May 19-21, 2022
Baylor University | Waco, Texas

Keynote Speakers
Betty Joseph (Rice University) and Carolyn Day (Furman University)

Roundtable Plenary
“Widening the Borders of British Studies”

The organizers of the 2022 BWWC invite papers and panel proposals interpreting the theme of “Borders” in global British women’s writing across the long eighteenth and nineteenth centuries. This year’s BWWC calls for papers that contextualize that history bearing in mind changes in the field itself, as it turns towards the global and the transatlantic. “Borders” may be broadly interpreted to include scholarship concerning borders within and among scholarly disciplines, borders within form and genre, political and geographical borders, socio-economic boundaries and borders, and borders among individuals or identities, especially between and within historically marginalized racial and ethnic communities.

The long eighteenth and nineteenth centuries were disorienting periods in British history as the borders of race, gender, sexuality, nationality, geography, economics, and aesthetics were drawn and redrawn. This flux manifested itself in physical and ideological “border crossings” between the rural and the urban, the religious and the secular, the domestic and the professional, the private and the public, the metropole and the periphery, and so on. When, where, and how are these borders crossed and merged to create new categories and new tensions, redrawing and shifting traditional binary oppositions? How might contemporary scholars disrupt historical boundaries between literatures, people, cultures, and disciplines to uncover and make evident intersectionality? Which women writers have been included and excluded from the canon and how might the borders of this canon be widened? The 2022 BWWC invites contributors to articulate and speculate on crossing, transgressing, retreating from, and reinforcing such dividing lines.

In response to the 2021 BWWC “Reorientations,” panels and papers that address race, ethnicity, racism, and/or white privilege across the long eighteenth and nineteenth centuries are especially welcome. For example, interrogations of individual or group identities might examine the borders between white supremacists and BIPOC as well as the borders that exist within and amongst BIPOC communities. Or perhaps, speaking to the conference’s location in Texas, papers might consider how borders (literal and metaphorical) are constructed. How might conversations about borders in the long eighteenth and nineteenth centuries influence the ways scholars think about borders in the world today? Who constructs these borders? How (and by whom) are these borders maintained?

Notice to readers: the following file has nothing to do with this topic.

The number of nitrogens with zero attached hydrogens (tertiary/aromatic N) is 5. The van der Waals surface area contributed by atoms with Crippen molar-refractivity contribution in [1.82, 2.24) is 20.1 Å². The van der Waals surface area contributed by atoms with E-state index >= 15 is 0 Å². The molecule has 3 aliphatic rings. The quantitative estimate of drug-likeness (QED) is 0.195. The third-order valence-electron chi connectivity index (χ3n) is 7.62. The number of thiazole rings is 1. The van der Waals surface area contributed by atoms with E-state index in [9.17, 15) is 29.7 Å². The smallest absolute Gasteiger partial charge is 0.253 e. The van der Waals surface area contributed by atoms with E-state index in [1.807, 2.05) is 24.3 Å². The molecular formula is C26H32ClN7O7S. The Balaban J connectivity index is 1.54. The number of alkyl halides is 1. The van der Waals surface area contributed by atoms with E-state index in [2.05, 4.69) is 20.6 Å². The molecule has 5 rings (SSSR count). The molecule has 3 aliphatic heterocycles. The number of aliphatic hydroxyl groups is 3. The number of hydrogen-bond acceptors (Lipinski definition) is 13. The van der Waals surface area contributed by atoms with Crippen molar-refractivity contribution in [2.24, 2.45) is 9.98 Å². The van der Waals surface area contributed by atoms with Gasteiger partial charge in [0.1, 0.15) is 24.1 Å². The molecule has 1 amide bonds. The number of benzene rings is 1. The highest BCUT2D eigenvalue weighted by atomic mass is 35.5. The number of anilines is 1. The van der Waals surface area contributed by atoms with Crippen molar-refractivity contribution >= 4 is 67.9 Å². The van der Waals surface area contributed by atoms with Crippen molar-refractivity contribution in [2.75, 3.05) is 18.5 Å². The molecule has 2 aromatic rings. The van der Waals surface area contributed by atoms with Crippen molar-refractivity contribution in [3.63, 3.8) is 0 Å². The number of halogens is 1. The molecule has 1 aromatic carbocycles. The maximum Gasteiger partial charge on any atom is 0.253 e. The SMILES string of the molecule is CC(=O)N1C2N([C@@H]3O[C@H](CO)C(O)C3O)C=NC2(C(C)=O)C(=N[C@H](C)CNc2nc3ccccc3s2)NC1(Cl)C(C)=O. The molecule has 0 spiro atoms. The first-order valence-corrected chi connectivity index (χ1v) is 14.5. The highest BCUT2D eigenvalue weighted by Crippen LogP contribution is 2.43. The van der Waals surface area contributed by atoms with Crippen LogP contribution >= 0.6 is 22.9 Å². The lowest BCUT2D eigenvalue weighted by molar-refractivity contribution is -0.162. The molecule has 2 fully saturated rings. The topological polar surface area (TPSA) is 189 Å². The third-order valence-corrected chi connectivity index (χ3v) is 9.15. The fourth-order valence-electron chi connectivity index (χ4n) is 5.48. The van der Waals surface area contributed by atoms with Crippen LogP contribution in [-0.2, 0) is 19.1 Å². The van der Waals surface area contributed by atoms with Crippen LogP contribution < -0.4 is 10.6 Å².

Abstracts are due January 14, 2022, and may be submitted through the online form.

Papers and panels may interpret various topics, including:

Political Demarcations
Parliamentary Debates
National Borders
Acts of “Union”
Ports of Entry and Treaty Ports
Borders as Boundaries
Land Borders
Coastal Boundaries/Ocean/Seaside
Landscaping and Gardening Practices
The Metropole and the Periphery (Formal and Informal)
Identity: Race, Ethnicity, Religion
Eighteenth- and Nineteenth-Century Diasporas
White Erasure/Construction of BIPOC Identities
BIPOC Voices and Self-Representations
Britishness, the Performance of Whiteness
Slavery, the Slave Trade, and Abolition
Oriental Tales and Orientalism
Muslim, Jewish, and Christian Identities
Disciplinary Borders
Form/Forms (Poetic, Generic, Ritual, Material)
National vs. Transnational Literatures
Expanding/Erasing the Borders of the Field
Borders Created by the Canon
Problems of Periodization
Undisciplining the Academy
Global Migrations: Elective and Forced
The Unbordered
Frontiers, Exploration v. Colonization
Travel Writing
Oceanic Writing
Transatlantic Crossings
Slave Narratives
Social Borders
Bodies: Marked, Viewed, Contained, Controlled, and Liberated
Sensorium Borders
Collective Bodies and the Census
Medical Access, Physical/Mental Wellbeing
Human/Nonhuman/More than Human Self/Other
Spheres of Power/Influence (Domestic, Industrial, etc.)
Socio-economic Divisions
Religious Influence and Engagement
Border Transgressions
Limits and Limitations
Apparitions and Spiritualism
Borderline Behavior
Aesthetic Borders
Architecture, Follies, and Artificial Ruins
Verbal/Visual/Audio Media
Historical and/or Temporal Collapse
Genre Transgressions
Fictional Borders